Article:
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The Knotted Line

Evan Bissell, Author

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1973: The War at Home

1973: New York's Rockefeller Drug Laws require mandatory minimum sentences for “hard” drugs. The legacy of the drug laws leads to million-dollar blocks and, in 2010, an arrest every 19 seconds every day of the year for drug abuse violations.* The laws pull from the 1951 Boggs Act which sets mandatory sentences for drug offenses.

1986: Led by Speaker of the House "Tip" O'Neill, Democrats push for "tough on crime/drugs" legislation in the lead up to November elections.  The resulting Anti Drug Abuse Act expands mandatory minimums for drug offenses to a federal level and gives longer sentences for possession of crack cocaine than cocaine.  The only way a convicted person can avoid mandatory minimums is through "substantial assistance," otherwise known as acting as an informant.

Actions for Self-Determination:

  • 1970-1976: White Lightning, a group of white ex-drug addicts from the South Bronx committed to revolutionary politics form out of the therapeutic community Spirit of Logos, an offshoot of Logos. The group provides services for people struggling with drug addiction, distribute thousands of newspapers connecting addictive drugs with profit and offering community alternatives, create legal aid clinics (particularly related to poor housing conditions), and organize to overturn the Rockefeller drug laws.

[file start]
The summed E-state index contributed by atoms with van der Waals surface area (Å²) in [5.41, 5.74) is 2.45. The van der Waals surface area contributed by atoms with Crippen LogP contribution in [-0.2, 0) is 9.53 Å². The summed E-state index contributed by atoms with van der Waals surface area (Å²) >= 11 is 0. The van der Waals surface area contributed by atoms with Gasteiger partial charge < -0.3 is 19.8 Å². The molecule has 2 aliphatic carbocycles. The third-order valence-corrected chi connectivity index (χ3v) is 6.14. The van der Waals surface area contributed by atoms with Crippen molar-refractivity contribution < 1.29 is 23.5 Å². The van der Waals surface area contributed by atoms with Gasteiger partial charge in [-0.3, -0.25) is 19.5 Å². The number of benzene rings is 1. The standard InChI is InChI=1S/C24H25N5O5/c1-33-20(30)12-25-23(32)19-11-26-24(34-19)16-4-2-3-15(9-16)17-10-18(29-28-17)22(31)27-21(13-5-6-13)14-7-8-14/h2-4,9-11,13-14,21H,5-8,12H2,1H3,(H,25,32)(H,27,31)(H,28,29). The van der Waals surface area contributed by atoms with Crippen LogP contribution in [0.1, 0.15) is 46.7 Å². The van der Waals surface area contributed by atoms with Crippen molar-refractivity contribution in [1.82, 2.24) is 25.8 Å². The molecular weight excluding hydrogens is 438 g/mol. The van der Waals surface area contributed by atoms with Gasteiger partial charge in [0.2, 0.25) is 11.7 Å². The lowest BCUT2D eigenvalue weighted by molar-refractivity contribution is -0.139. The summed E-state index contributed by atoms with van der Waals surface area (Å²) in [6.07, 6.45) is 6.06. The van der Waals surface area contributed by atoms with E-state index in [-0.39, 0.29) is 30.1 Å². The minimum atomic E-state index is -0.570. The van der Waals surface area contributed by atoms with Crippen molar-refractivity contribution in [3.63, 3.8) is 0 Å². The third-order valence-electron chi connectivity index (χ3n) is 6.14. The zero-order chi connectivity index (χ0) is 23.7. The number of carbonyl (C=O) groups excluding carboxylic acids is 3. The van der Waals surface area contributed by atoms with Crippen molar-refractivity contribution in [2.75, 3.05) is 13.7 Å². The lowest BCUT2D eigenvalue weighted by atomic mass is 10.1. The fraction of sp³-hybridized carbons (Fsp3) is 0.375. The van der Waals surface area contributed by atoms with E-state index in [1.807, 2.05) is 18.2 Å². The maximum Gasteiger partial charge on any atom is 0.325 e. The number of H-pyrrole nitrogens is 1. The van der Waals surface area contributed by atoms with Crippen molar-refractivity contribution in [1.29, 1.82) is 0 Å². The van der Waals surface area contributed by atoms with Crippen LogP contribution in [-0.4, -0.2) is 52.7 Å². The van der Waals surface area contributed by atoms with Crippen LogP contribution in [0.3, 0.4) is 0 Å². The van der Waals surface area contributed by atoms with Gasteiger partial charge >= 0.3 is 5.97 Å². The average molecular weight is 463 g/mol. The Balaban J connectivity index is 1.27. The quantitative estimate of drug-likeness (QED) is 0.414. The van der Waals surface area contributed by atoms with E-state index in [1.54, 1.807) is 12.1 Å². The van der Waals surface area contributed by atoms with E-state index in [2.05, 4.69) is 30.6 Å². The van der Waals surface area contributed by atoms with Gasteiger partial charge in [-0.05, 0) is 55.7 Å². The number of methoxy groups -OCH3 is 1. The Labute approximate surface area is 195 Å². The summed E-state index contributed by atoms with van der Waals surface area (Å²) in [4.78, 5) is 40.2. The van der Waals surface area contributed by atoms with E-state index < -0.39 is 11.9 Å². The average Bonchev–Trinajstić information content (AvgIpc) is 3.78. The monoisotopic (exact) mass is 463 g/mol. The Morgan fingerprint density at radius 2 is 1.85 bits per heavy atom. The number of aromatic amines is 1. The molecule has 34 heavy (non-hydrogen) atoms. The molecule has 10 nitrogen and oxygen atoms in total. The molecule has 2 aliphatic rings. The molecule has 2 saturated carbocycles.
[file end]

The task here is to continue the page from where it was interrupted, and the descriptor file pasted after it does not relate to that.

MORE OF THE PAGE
• 1971: A gang truce is organized by the Ghetto Brothers among the gangs of the South Bronx. At the meeting is Afrika Bambaataa, a warlord of one of New York's largest gangs. Inspired by Zulu resistance to European colonization and a trip that he won to travel to Africa, Bambaataa begins throwing massively popular parties across turf lines and using the universal appeal of music to promote solidarity, respect, celebration and peace.  His Universal Zulu Nation (1973) quickly becomes popular and serves to integrate much of the Bronx and move hip-hop culture out into the world. 
  • 1996: Sista II Sista forms as a group for young and adult women of color to create community power and alternative systems of accountability. The group includes a school and community circles.

Discussion Questions:
  • Discuss the impacts of someone leaving a small community for prison. What happens when they return having had no treatment or rehabilitation? What are the potential impacts when this is a large proportion of the community?
  • How might increased incarceration of men (especially for drug offenses) destabilize a community? How might it help?
  • When was a time you dealt with violence or conflict without calling in an authority? What happened, and how was it resolved?
  • Discuss: Drug dealers and users will stop using drugs after long periods of incarceration.
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